Idea watch

idea watch Management in the new NHS: what does the future hold? As the Government moves forward with its plans to “liberate the NHS” and reform the way general practitioners commission healthcare in England, Professor Paul Goddard reflects on the plans and asks how will this impact on radiology services? What does the immediate future hold for clinical radiology and how will the changes in the NHS affect the specialty?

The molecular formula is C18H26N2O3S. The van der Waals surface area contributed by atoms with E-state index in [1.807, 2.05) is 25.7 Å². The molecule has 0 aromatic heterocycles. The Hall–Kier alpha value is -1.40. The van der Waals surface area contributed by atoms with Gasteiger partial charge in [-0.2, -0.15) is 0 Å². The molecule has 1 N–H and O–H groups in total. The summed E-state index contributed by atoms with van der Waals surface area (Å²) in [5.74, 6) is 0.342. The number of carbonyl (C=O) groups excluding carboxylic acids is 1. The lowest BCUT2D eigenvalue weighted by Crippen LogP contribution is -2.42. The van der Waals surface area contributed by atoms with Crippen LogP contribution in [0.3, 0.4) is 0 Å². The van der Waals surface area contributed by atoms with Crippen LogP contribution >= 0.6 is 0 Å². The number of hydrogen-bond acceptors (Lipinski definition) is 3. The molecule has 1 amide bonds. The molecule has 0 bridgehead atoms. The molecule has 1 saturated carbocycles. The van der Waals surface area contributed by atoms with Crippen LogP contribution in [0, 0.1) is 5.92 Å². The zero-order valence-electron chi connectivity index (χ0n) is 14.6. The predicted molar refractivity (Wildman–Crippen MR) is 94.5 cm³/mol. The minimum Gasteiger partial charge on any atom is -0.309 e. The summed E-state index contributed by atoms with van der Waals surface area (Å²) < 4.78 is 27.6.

These are the questions that I asked myself as I sat listening to a symposium on the commissioning of services for patients with chronic obstructive pulmonary disease (COPD). COPD had been chosen as an example to demonstrate the new management structure of the NHS. Several aspects struck me immediately, and these are my opinions rather than those expressed by the speakers. Firstly the change over to general practitioners’ (GPs) commissioning cannot come soon enough. The manager who spoke in a commissioning role seemed a nice enough fellow, but as a rather young nurse now promoted to management his experience of clinical problems could not in anyway match those of doctors — and he was in charge! Secondly, there does appear to be a real desire to integrate care of patients so that they can be looked after in the community to a high standard, thus reducing the need for costly inpatient services. This is partly driven by a need for improvement and by the express wishes of patients to be treated at home and, when the time comes, to die at home (as long as their treatment is no